Last edited: Jan 9, 2013
  2. CelticOaksFarm

    CelticOaksFarm Family owned, family run

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    Great Thread, beautiful little girl you have. I sent some PMs with links to others. Will come back later to join in more
     
  3. Melabella

    Melabella Overrun With Chickens

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    Congratulations! So happy for you, that little girl is one lucky lady!

    Look up member aoxa... she has one, and can't say enough about her. She is helpful and has a load of pics that you will drool over. Her dog is growing up and I am sure she can give you many helpful tips.

    Cheers! Below is one of her pics... Gorgeous right?

    [​IMG]
     
  4. tbitt

    tbitt Chillin' With My Peeps

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    Yes, yes it is.



    I will look them up because I really want this dog to do a job and do it right. I have no problem learning from people who have been there before me!!!!!
     
  5. adjduncan

    adjduncan Chillin' With My Peeps

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    Very cool, thanks for starting this thread. I also have a new Pyr puppy. He is about the same age as your puppy, tbitt. We named him Bumble for the abominable snow man in Rudolph the Christmas special. He has been the most awesome dog so far. Very smart and quick to learn commands.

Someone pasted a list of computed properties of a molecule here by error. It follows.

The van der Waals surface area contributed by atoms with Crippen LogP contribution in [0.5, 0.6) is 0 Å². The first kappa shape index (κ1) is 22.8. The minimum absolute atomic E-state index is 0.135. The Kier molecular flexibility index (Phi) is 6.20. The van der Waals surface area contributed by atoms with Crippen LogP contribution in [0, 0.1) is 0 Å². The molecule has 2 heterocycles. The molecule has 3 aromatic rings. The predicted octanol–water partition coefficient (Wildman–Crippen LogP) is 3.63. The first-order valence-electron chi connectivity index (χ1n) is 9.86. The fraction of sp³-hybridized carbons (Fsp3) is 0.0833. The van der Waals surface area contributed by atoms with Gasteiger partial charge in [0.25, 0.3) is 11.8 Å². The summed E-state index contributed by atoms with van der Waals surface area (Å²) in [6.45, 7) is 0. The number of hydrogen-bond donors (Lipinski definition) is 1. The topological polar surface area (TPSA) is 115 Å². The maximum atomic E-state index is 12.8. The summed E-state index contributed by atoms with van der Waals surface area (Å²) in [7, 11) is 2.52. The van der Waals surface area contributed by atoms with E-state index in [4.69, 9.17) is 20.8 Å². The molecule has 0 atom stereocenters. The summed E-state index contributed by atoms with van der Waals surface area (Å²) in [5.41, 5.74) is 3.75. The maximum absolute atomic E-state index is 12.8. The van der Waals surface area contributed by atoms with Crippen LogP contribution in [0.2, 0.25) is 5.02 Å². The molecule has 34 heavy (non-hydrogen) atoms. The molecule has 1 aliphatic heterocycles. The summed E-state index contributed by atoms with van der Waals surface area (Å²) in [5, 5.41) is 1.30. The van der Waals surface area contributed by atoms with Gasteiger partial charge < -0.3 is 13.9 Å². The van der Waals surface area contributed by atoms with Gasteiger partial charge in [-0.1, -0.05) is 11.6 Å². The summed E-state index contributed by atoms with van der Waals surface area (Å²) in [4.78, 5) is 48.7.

We raise Wire Fox Terriers, and they are NOT friends with the chickens. This Pyr is so sweet and calm compared to the Wires.

    We are not expecting him to be 100% livestock guardian, and are in the process of house training him as well as introducing him to the chickens. We are hoping for more of a family dog that gets along well with the birds, more than one who will stay with them exclusively. Hope that kind of happy medium is possible, as this is our first experience with this breed as well.
     
  6. tbitt

    tbitt Chillin' With My Peeps

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    Ummm adjduncan , where are the pics? [​IMG] LOVE his name. They do bumble around when they walk don't they?


    Isn't is funny how you get used to one (or two) breed of dog, know their quirks and what is expected of their personality, and think you know everything about dogs....then…… you get a new breed and realize you have a LOT more to learn!?